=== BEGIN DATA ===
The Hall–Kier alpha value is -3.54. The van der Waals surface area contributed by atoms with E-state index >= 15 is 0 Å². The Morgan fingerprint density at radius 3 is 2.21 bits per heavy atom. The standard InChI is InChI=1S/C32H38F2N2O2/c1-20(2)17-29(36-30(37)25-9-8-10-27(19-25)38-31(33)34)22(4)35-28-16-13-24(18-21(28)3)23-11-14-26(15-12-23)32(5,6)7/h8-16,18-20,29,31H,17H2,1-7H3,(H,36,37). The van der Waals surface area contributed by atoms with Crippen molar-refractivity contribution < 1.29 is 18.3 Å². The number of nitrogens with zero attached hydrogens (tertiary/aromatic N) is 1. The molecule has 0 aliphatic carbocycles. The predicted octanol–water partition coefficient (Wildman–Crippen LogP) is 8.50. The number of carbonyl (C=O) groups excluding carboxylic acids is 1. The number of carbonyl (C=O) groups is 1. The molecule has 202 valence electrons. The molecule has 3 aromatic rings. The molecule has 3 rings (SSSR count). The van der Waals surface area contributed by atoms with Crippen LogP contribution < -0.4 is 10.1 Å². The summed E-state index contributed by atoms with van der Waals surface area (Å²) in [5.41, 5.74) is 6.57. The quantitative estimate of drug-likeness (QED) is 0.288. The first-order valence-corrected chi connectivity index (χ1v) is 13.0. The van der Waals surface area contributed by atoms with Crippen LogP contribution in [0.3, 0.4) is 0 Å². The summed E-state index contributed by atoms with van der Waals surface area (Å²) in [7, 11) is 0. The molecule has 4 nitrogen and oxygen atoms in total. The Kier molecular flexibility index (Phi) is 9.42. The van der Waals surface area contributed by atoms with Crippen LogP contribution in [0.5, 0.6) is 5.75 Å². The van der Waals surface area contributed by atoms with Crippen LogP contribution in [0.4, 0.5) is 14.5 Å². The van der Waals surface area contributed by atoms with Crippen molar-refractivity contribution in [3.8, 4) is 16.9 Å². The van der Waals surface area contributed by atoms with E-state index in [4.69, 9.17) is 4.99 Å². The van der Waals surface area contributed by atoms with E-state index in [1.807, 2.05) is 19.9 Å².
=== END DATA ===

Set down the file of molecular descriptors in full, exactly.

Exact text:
The Hall–Kier alpha value is -3.54. The van der Waals surface area contributed by atoms with E-state index >= 15 is 0 Å². The Morgan fingerprint density at radius 3 is 2.21 bits per heavy atom. The standard InChI is InChI=1S/C32H38F2N2O2/c1-20(2)17-29(36-30(37)25-9-8-10-27(19-25)38-31(33)34)22(4)35-28-16-13-24(18-21(28)3)23-11-14-26(15-12-23)32(5,6)7/h8-16,18-20,29,31H,17H2,1-7H3,(H,36,37). The van der Waals surface area contributed by atoms with Crippen molar-refractivity contribution < 1.29 is 18.3 Å². The number of nitrogens with zero attached hydrogens (tertiary/aromatic N) is 1. The molecule has 0 aliphatic carbocycles. The predicted octanol–water partition coefficient (Wildman–Crippen LogP) is 8.50. The number of carbonyl (C=O) groups excluding carboxylic acids is 1. The number of carbonyl (C=O) groups is 1. The molecule has 202 valence electrons. The molecule has 3 aromatic rings. The molecule has 3 rings (SSSR count). The van der Waals surface area contributed by atoms with Crippen LogP contribution < -0.4 is 10.1 Å². The summed E-state index contributed by atoms with van der Waals surface area (Å²) in [5.41, 5.74) is 6.57. The quantitative estimate of drug-likeness (QED) is 0.288. The first-order valence-corrected chi connectivity index (χ1v) is 13.0. The van der Waals surface area contributed by atoms with Crippen LogP contribution in [0.3, 0.4) is 0 Å². The summed E-state index contributed by atoms with van der Waals surface area (Å²) in [7, 11) is 0. The molecule has 4 nitrogen and oxygen atoms in total. The Kier molecular flexibility index (Phi) is 9.42. The van der Waals surface area contributed by atoms with Crippen LogP contribution in [0.5, 0.6) is 5.75 Å². The van der Waals surface area contributed by atoms with Crippen LogP contribution in [0.4, 0.5) is 14.5 Å². The van der Waals surface area contributed by atoms with Crippen molar-refractivity contribution in [3.8, 4) is 16.9 Å². The van der Waals surface area contributed by atoms with E-state index in [4.69, 9.17) is 4.99 Å². The van der Waals surface area contributed by atoms with E-state index in [1.807, 2.05) is 19.9 Å².